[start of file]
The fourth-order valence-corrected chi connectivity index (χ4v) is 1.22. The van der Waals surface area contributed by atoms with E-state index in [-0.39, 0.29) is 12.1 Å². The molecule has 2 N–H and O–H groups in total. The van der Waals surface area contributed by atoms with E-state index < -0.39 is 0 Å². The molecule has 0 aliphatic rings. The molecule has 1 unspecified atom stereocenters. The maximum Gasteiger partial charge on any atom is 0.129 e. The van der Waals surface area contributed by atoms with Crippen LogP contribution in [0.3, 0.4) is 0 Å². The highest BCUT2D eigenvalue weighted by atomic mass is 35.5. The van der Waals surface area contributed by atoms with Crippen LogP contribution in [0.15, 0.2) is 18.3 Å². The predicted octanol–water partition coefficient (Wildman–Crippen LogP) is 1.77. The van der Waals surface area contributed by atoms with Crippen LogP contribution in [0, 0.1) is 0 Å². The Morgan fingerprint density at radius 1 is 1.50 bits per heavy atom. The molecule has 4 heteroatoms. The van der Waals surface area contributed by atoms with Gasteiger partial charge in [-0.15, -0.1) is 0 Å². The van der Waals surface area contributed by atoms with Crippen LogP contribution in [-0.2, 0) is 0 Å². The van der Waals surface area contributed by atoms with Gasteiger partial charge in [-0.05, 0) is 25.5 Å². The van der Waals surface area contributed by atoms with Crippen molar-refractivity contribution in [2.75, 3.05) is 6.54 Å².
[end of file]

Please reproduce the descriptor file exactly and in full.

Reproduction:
The fourth-order valence-corrected chi connectivity index (χ4v) is 1.22. The van der Waals surface area contributed by atoms with E-state index in [-0.39, 0.29) is 12.1 Å². The molecule has 2 N–H and O–H groups in total. The van der Waals surface area contributed by atoms with E-state index < -0.39 is 0 Å². The molecule has 0 aliphatic rings. The molecule has 1 unspecified atom stereocenters. The maximum Gasteiger partial charge on any atom is 0.129 e. The van der Waals surface area contributed by atoms with Crippen LogP contribution in [0.3, 0.4) is 0 Å². The highest BCUT2D eigenvalue weighted by atomic mass is 35.5. The van der Waals surface area contributed by atoms with Crippen LogP contribution in [0.15, 0.2) is 18.3 Å². The predicted octanol–water partition coefficient (Wildman–Crippen LogP) is 1.77. The van der Waals surface area contributed by atoms with Crippen LogP contribution in [0, 0.1) is 0 Å². The Morgan fingerprint density at radius 1 is 1.50 bits per heavy atom. The molecule has 4 heteroatoms. The van der Waals surface area contributed by atoms with Gasteiger partial charge in [-0.15, -0.1) is 0 Å². The van der Waals surface area contributed by atoms with Crippen LogP contribution in [-0.2, 0) is 0 Å². The van der Waals surface area contributed by atoms with Gasteiger partial charge in [-0.05, 0) is 25.5 Å². The van der Waals surface area contributed by atoms with Crippen molar-refractivity contribution in [2.75, 3.05) is 6.54 Å².